OT focuses on… OCT and equipment
As practices move into a new version of normal following the COVID-19 lockdown, manufacturers and suppliers have highlighted devices that can be operated from safe distances
27 August 2020
Exploring solutions to safely providing OCT eye examinations, Canon has highlighted the Canon Xephilio OCT-A1, suggesting several solutions to enable the device to be used from a distance. The first option, Canon outlines, would be to utilise longer monitor cables, and a wireless keyboard and mouse to operate the device from up to five metres away.
A second solution would be to control the device from a tablet in the same room, utilising a remote desktop software. “This would offer the operator even more flexibility, with the ability to still communicate with the patient while keeping a safe social distance,” product manager, Chris van Wijk, told OT.
Finally, the device can also be operated from another room or location over the network or internet using a remote desktop application. “Using this remote access solution, monitoring and communicating with the patient can even be done over popular video meeting software like Skype,” Mr van Wijk added.
Unlocking remote access
BiB Ophthalmic Instruments has highlighted a range of solutions from Optopol that can be used from a distance, explaining that Optopol has unlocked parts of its software to allow for the use of remote access software, such as TeamViewer or AnyDesk. Solutions include Optopol’s REVO OCTs, which are PC-based and so can be operated through any remote desktop software to take scans, save and analyse data. The company’s range of PTS Visual Field Analysers can also be used from a distance.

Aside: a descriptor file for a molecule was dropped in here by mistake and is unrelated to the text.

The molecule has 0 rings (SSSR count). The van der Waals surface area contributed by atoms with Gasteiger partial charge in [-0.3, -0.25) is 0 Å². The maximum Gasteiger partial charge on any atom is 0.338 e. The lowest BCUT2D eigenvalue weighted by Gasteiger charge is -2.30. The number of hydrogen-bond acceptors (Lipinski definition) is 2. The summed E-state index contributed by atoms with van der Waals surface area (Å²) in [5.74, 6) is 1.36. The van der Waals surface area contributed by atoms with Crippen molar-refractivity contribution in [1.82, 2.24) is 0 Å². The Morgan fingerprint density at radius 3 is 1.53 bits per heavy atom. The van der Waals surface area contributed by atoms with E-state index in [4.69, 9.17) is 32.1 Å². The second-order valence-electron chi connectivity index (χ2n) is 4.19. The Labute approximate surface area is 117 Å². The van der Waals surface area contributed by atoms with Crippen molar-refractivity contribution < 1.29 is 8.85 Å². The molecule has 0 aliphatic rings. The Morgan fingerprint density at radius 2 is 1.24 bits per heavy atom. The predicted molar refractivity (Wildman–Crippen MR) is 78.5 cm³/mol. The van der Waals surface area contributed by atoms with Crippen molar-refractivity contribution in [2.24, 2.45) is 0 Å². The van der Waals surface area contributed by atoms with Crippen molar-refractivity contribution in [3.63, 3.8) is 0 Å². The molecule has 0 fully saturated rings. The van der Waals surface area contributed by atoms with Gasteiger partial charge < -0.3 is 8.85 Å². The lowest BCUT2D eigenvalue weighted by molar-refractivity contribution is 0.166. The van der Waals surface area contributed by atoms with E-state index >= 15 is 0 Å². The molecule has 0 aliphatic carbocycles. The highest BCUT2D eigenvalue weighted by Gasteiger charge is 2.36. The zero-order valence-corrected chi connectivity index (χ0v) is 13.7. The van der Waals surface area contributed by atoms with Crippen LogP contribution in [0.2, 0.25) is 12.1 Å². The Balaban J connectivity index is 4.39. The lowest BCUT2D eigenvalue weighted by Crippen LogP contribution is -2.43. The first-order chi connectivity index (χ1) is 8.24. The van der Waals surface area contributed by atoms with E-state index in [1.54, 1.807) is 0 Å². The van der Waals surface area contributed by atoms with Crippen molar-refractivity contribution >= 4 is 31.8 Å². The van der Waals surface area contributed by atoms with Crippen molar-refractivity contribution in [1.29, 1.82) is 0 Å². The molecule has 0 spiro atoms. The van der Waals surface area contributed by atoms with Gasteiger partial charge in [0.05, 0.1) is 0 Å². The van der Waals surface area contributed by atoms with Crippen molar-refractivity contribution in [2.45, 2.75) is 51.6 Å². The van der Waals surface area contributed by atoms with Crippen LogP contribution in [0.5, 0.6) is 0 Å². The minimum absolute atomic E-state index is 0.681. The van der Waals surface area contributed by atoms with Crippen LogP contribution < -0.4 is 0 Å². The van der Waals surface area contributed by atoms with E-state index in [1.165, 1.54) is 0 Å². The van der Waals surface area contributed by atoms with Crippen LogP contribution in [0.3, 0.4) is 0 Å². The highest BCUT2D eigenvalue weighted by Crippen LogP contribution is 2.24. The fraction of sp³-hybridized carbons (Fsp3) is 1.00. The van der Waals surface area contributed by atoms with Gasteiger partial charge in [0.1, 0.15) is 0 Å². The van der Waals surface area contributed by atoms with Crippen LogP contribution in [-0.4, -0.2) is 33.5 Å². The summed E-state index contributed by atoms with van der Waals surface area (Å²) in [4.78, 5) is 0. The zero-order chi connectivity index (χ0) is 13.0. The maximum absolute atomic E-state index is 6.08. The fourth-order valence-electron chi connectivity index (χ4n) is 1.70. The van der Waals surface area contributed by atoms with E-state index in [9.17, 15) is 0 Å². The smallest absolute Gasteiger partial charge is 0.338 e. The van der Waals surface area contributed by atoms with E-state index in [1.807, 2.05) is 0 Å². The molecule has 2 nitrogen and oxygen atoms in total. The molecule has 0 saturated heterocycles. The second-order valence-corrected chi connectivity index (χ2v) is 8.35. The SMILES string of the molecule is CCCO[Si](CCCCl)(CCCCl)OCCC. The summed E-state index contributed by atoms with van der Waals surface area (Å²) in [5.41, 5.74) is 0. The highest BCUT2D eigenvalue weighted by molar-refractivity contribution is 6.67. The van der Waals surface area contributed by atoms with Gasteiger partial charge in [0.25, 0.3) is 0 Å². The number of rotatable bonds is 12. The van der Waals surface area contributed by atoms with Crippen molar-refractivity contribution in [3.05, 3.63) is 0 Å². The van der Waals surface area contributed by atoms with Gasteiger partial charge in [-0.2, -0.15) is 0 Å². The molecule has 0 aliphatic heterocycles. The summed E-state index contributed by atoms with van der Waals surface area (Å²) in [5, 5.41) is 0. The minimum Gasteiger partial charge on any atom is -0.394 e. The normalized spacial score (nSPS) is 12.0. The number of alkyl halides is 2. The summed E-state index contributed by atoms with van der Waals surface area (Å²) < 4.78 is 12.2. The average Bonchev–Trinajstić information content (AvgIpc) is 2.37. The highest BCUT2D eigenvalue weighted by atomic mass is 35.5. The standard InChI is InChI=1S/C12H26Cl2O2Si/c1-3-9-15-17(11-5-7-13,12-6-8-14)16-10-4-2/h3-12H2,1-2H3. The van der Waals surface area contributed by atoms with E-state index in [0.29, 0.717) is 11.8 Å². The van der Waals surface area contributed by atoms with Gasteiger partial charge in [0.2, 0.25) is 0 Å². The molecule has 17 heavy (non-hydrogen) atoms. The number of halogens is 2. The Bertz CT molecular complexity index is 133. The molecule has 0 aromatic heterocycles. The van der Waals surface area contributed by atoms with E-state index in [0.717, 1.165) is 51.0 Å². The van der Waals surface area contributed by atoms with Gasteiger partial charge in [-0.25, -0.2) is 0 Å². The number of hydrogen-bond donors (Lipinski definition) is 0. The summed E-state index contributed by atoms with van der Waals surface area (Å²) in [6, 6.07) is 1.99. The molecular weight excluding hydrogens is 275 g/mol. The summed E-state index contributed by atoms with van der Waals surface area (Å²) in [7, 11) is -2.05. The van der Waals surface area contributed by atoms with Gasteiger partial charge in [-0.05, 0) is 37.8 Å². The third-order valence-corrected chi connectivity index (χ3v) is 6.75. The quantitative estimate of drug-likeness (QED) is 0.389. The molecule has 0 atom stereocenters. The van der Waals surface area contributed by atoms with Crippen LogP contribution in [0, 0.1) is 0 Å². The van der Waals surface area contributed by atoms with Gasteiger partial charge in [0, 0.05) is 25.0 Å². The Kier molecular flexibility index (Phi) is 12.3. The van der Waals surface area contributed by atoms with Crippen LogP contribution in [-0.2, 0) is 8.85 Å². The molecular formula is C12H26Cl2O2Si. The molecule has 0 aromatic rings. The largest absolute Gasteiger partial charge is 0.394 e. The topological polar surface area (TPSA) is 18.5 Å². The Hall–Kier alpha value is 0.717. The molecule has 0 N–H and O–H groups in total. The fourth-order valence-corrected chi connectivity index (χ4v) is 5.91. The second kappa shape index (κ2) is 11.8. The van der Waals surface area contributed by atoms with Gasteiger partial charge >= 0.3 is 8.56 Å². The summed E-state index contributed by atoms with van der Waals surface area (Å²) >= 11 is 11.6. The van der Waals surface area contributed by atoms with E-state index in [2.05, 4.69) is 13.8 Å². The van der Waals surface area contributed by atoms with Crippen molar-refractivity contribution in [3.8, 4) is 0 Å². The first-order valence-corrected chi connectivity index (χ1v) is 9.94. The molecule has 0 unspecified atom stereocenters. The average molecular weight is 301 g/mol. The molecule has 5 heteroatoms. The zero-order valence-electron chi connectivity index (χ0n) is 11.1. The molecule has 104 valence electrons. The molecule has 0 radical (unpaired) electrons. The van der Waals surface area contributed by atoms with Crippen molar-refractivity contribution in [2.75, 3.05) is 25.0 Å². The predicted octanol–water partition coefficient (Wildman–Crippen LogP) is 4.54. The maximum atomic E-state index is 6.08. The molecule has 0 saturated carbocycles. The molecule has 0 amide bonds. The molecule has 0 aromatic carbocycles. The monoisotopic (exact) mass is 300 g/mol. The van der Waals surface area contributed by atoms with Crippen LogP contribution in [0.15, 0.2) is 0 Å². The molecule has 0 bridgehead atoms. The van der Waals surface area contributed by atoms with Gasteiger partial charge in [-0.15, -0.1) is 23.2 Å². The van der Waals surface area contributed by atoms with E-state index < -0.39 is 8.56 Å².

Highlighting other equipment that could also be operated from a distance, BiB pointed to the Anyview dispensing devices, including Cyclops Lite which fits to an iPad and can be controlled remotely via an app. As an app-based solution, BiB’s CEO Tim Baker suggested the product is “being developed constantly.” He also highlighted the Anyview I, which can be desktop or stand-mounted and features WiFi connectivity, meaning the device can be used from a tablet from a distance.
In a recent customer survey, Zeiss found 74% of respondents reported that keeping themselves and their employees safe was a top priority in the return to a new normal. Aiming to support the return to practice, Zeiss flagged a number of its instruments that could be operated from a safe distance, including the Visufit 1000. The product offers 3D centration face scanning and a 180 degree view to help get patients the best lenses and frames for their requirements, and also highlights different lens and frame combinations.
Commenting on the changes to practice post COVID-19, Paul Hopkins, professional services manager at Zeiss, said: “The global pandemic has and will continue to change patient expectations. Optical professionals should see this change positively, taking the opportunity to redefine and optimise their service offering.
“The Zeiss Visufit 1000, like all of the Zeiss Vision Technology Solutions, can be integrated into a full consultation, testing and dispensing workflow using the Visuconsult 500 to create a seamless, contactless, patient experience.”
Heidelberg Engineering has highlighted the benefits of its Spectralis device, allowing the optometrist to minimise the time spent in close proximity with the patient. The platform can perform several imaging functions on one device, reducing the need to move the patient to different devices.
As the device uses confocal scanning laser ophthalmoscopy to assess the health of the retina, the company said the patient’s eye does not need to be dilated, meaning they can drive to and from the appointment, reducing the need for someone to accompany them or use of public transport.
A spokesperson for the company suggested new updates for the device had been planned for this year but launches were postponed due to COVID-19 and the cancellation of many events, adding: “It’s a case of 'watch this space' for later in the year or early 2021.”
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